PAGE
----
Celebrate Family Day this year with a take-home art activity inspired by drawing techniques used by artist Laiwan in our current exhibition Laiwan: Traces, Erasures, Resists. The activity can be done from home on a small flat surface, with any paper or material with print (newspaper, book pages, posters, etc.), whiteout and pastel. A limited number of take-home art kits with supplies for these activities are available on a first come, first served basis, and can be picked up at the Belkin during opening hours.
Interested in learning more? Register for one of our short, kid-friendly tours at the Belkin on Sunday, 20 February. These 10-minute mini-tours begin at 11 am, 1 pm, 2 pm and 3 pm. We’ll look at two artworks by Laiwan that use these techniques and discuss how she draws surprising connections between what is revealed and what stays hidden – or watch the how-to videos below!
Thank you for your interest! Our tours and the take-home art kits are now full. To reserve a spot for a mini-tour and to request a take-home art kit, register with Kids Take Over UBC, then email us at firstname.lastname@example.org.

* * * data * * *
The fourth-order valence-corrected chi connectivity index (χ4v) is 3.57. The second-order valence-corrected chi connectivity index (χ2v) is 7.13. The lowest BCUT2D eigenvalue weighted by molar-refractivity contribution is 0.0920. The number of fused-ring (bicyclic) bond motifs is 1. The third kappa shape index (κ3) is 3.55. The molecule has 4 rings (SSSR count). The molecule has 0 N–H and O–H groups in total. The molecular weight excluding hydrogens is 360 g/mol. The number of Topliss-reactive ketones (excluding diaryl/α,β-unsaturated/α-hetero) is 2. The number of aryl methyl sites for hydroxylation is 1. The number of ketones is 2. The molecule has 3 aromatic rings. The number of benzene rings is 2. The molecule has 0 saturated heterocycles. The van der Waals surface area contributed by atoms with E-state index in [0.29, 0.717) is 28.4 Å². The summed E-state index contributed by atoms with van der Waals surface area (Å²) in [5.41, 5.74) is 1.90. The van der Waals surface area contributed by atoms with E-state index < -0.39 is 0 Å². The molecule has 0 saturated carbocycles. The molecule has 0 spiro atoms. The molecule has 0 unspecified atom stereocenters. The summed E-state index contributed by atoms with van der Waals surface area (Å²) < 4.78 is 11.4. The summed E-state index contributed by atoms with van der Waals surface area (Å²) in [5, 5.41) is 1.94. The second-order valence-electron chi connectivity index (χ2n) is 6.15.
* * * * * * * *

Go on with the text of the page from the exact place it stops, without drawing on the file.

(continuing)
The materials used in this activity are Mungyo oil pastels or Pentel oil pastels, Canson XL Mixed Media paper (white), Canson Mi-Tientes paper (for pastel, black) or Stonehenge Aqua Coldpress Watercolour paper (black). You can also use crayons, markers, colour pencils and different kinds of paper for a variety of effects.
The materials used in this activity are liquid whiteout and information cards about the exhibition, Laiwan: Traces, Erasures, and Resists. You can also use paint, gouache, watercolour, and different kinds of paper with words or images.